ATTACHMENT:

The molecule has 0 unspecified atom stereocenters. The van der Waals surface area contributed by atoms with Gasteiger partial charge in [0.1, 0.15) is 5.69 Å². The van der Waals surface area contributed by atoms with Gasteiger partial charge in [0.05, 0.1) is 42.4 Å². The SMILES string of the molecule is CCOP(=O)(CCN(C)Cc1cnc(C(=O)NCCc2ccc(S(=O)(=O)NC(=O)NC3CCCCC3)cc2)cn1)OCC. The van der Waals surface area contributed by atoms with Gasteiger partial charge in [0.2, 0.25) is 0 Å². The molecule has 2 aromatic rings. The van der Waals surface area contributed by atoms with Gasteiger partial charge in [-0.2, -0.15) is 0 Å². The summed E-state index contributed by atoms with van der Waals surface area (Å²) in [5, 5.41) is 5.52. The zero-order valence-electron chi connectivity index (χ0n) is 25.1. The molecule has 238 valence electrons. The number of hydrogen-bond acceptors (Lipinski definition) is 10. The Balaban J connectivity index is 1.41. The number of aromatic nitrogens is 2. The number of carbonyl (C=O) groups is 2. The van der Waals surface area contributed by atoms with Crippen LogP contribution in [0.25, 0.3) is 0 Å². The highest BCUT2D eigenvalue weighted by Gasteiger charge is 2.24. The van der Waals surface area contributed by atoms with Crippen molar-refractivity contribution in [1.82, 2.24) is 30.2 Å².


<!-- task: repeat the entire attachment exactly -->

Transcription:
The molecule has 0 unspecified atom stereocenters. The van der Waals surface area contributed by atoms with Gasteiger partial charge in [0.1, 0.15) is 5.69 Å². The van der Waals surface area contributed by atoms with Gasteiger partial charge in [0.05, 0.1) is 42.4 Å². The SMILES string of the molecule is CCOP(=O)(CCN(C)Cc1cnc(C(=O)NCCc2ccc(S(=O)(=O)NC(=O)NC3CCCCC3)cc2)cn1)OCC. The van der Waals surface area contributed by atoms with Gasteiger partial charge in [0.2, 0.25) is 0 Å². The molecule has 2 aromatic rings. The van der Waals surface area contributed by atoms with Gasteiger partial charge in [-0.2, -0.15) is 0 Å². The summed E-state index contributed by atoms with van der Waals surface area (Å²) in [5, 5.41) is 5.52. The zero-order valence-electron chi connectivity index (χ0n) is 25.1. The molecule has 238 valence electrons. The number of hydrogen-bond acceptors (Lipinski definition) is 10. The Balaban J connectivity index is 1.41. The number of aromatic nitrogens is 2. The number of carbonyl (C=O) groups is 2. The van der Waals surface area contributed by atoms with Crippen LogP contribution in [0.25, 0.3) is 0 Å². The highest BCUT2D eigenvalue weighted by Gasteiger charge is 2.24. The van der Waals surface area contributed by atoms with Crippen molar-refractivity contribution in [1.82, 2.24) is 30.2 Å².